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Risk in play. Sounds like a bad idea? Why would we want the children we care for to be doing risky things when playing? Well it’s not as crazy or controversial as it sounds!
So why risk in play? Well, play that involves risk taking is a beneficial experience for children and should form an essential part of a child’s life. It helps them to make judgements and gives them valuable life skills in the process, as well as developing independence and a sense of freedom. Risk taking allows children to challenge themselves and develop their abilities, making decisions along with improved wellbeing and raising confidence and self esteem. Taking risks in play develops skills for use in the wider world, satisfies a basic human need and gives children a chance to learn about the real consequences of risk taking.
As early years practitioners, we freely acknowledge that all these benefits outweigh the risks but should we also consider the barriers to children engaging in risky play?
Probably the most significant factor that stops us is the fear of litigation from parents and carers following an accident in a setting. Other issues may include differing attitudes between staff on risky play and or a poor understanding and lack of training around the benefits of risk.
Overly cautious risk assessments and strict adherence to, and misunderstanding of, health and safety regulations also pose difficulties.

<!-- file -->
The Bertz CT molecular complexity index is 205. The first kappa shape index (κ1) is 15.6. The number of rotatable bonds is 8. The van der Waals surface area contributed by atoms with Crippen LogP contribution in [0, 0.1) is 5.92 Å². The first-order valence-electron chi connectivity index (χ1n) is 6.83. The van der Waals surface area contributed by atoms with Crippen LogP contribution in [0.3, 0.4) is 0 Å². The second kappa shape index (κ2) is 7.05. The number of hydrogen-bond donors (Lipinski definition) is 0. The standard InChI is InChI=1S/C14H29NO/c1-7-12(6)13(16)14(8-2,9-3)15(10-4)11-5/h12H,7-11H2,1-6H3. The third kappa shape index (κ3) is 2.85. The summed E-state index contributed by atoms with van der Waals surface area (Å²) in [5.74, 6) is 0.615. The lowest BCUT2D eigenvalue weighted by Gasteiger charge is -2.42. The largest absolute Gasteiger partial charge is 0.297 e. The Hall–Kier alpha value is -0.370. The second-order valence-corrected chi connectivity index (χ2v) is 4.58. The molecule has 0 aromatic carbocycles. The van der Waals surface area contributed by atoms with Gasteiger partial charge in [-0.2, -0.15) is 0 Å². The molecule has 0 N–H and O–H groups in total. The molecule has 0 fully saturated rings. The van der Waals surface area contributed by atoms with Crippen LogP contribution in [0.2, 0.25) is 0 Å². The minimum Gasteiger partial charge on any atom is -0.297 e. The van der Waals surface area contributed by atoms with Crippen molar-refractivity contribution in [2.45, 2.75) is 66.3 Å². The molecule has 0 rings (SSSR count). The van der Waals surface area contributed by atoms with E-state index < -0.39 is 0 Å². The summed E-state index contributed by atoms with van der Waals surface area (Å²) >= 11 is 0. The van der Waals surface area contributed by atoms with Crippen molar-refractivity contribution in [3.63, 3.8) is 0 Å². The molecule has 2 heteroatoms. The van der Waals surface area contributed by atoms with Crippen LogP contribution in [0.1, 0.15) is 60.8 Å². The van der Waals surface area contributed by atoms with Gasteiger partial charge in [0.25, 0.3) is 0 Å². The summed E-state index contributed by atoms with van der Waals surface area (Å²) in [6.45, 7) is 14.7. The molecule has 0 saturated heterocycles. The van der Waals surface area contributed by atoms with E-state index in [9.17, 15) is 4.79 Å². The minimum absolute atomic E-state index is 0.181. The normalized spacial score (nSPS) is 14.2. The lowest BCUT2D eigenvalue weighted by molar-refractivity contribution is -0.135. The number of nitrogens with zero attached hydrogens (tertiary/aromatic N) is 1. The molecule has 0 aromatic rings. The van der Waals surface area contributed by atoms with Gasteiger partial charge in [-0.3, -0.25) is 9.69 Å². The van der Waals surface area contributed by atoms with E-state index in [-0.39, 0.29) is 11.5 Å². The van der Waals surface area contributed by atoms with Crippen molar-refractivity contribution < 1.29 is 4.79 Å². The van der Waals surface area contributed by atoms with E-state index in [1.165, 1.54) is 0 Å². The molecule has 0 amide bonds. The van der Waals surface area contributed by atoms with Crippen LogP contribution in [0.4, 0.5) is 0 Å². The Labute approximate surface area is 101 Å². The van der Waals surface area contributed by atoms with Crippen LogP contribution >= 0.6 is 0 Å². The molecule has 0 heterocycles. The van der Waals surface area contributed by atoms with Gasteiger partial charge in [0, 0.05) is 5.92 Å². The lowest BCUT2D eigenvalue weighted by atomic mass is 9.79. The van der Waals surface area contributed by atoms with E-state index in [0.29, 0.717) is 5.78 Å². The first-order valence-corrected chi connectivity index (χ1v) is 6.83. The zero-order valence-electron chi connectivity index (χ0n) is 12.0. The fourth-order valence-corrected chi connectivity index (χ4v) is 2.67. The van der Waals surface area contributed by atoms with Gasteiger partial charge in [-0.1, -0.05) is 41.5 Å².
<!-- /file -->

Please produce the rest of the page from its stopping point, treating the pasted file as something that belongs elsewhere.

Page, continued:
Insufficient funds to purchase resources can also be a barrier to providing a challenging environment for young children. But this needn’t be an issue as there are inexpensive ways to do this. Why not encourage the families of the children at your setting can bring in everyday household items that you can use outside to create a challenging environment? Or accessing the Toy Library and SP@CE for a variety of open ended resources.
Society has changed the way we view risk and children are possibly less adventurous than in previous generations. Come rain or shine, we probably all remember spending most of our time, outside when we were young. Nowadays though children’s increasing use of game consoles, smart phones and the internet has impacted upon outdoor play opportunities and parent’s fear of child abduction makes us increasingly protective over our youngsters.
All these factors should be at the forefront of practitioners’ minds when considering risky play for children and anything you do needs to take into account parent’s views. But remember – for many parents and carers that may just mean you educate them on the ‘why’ of risk in play.
So, what are your thoughts and views? Do you encourage the children at your setting to take risks when they’re playing? Have you encountered resistance from parents?